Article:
Parents instruct Lawyer over Dean Trust Scandal


The parents of seven disabled youngsters due to start Ashton-on-Mersey school in September have begun legal action against the secondary academy (which is run by The Dean Trust) after they were told their children would now be attending Broadoak school in Partington instead (another secondary academy run by The Dean Trust).

Secondary school children

James Betts, a specialist Education lawyer at Simpson Millar solicitors, is representing the parents. He says:

"These parents are right to be angry. Schools have a duty under the Children and Families Act to admit a child to the school if it is named in their Education, Health and Care (EHC) plan by the local authority. I doubt very much that any parent who had secured a place for their child at a particular school would accept being told late in the day that their child would be attending a different school. This smacks of discrimination against children with special educational needs and that is unacceptable.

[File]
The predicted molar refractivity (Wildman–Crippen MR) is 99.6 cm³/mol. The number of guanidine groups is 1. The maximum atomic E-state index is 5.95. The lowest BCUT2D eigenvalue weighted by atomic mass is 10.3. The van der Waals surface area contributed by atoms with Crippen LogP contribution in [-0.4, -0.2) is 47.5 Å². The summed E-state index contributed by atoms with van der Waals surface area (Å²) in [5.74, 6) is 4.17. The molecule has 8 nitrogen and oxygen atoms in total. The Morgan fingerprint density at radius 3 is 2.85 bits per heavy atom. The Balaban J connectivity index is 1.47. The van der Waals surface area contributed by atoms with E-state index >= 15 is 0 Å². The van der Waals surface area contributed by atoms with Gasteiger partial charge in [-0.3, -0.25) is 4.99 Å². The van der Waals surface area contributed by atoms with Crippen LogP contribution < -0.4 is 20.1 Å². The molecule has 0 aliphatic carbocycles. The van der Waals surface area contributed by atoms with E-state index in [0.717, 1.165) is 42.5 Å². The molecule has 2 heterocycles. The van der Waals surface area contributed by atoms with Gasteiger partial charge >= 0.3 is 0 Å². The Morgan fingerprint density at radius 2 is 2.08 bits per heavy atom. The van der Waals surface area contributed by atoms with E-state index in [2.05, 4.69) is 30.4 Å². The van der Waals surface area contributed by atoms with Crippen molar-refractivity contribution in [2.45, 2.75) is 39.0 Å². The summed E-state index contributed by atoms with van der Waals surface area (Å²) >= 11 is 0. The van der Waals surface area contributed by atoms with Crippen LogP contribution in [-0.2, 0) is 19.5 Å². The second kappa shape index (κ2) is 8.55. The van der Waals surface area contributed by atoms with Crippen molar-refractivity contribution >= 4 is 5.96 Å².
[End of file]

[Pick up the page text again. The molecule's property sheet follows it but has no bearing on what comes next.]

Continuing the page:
"I firmly believe that what the Academy has done is unlawful and on behalf of the parents, I have sent a formal pre-action letter to the Academy which sets out why that is the case. They have until Friday to respond.

"For the sake of these seven families, I am hopeful that this will be the end of it - that the Academy will honour the EHC plans and provide a space for these children at Ashton-on-Mersey. If not, we will need to consider action through the courts. Time will tell. "

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